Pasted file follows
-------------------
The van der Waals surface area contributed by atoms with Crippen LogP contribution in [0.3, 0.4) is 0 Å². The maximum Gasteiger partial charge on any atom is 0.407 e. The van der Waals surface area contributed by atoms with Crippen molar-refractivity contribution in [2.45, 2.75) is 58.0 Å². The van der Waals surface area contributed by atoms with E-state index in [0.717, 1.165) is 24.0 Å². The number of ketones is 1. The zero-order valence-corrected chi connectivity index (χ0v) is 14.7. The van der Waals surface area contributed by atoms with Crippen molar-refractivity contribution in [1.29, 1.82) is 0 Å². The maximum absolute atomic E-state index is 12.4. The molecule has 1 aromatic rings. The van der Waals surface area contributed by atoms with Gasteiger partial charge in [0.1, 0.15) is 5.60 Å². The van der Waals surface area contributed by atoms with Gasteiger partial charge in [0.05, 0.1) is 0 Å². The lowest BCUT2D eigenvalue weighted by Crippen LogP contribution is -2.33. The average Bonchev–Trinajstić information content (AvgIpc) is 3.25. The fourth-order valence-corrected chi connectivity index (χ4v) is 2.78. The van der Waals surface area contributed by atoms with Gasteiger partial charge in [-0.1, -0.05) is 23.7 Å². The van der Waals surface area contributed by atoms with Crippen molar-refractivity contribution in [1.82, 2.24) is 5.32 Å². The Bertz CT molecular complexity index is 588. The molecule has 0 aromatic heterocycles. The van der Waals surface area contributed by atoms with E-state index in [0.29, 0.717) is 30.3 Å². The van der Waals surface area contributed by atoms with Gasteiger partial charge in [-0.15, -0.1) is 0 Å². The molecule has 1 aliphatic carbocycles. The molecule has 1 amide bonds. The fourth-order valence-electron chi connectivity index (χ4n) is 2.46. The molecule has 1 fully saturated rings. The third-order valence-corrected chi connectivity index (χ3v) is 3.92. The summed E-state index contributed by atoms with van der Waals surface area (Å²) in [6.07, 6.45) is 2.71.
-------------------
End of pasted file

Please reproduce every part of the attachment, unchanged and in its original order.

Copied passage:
The van der Waals surface area contributed by atoms with Crippen LogP contribution in [0.3, 0.4) is 0 Å². The maximum Gasteiger partial charge on any atom is 0.407 e. The van der Waals surface area contributed by atoms with Crippen molar-refractivity contribution in [2.45, 2.75) is 58.0 Å². The van der Waals surface area contributed by atoms with E-state index in [0.717, 1.165) is 24.0 Å². The number of ketones is 1. The zero-order valence-corrected chi connectivity index (χ0v) is 14.7. The van der Waals surface area contributed by atoms with Crippen molar-refractivity contribution in [1.29, 1.82) is 0 Å². The maximum absolute atomic E-state index is 12.4. The molecule has 1 aromatic rings. The van der Waals surface area contributed by atoms with Gasteiger partial charge in [0.1, 0.15) is 5.60 Å². The van der Waals surface area contributed by atoms with Gasteiger partial charge in [0.05, 0.1) is 0 Å². The lowest BCUT2D eigenvalue weighted by Crippen LogP contribution is -2.33. The average Bonchev–Trinajstić information content (AvgIpc) is 3.25. The fourth-order valence-corrected chi connectivity index (χ4v) is 2.78. The van der Waals surface area contributed by atoms with Gasteiger partial charge in [-0.1, -0.05) is 23.7 Å². The van der Waals surface area contributed by atoms with Crippen molar-refractivity contribution in [1.82, 2.24) is 5.32 Å². The Bertz CT molecular complexity index is 588. The molecule has 0 aromatic heterocycles. The van der Waals surface area contributed by atoms with E-state index in [0.29, 0.717) is 30.3 Å². The van der Waals surface area contributed by atoms with Gasteiger partial charge in [-0.15, -0.1) is 0 Å². The molecule has 1 aliphatic carbocycles. The molecule has 1 amide bonds. The fourth-order valence-electron chi connectivity index (χ4n) is 2.46. The molecule has 1 fully saturated rings. The third-order valence-corrected chi connectivity index (χ3v) is 3.92. The summed E-state index contributed by atoms with van der Waals surface area (Å²) in [6.07, 6.45) is 2.71.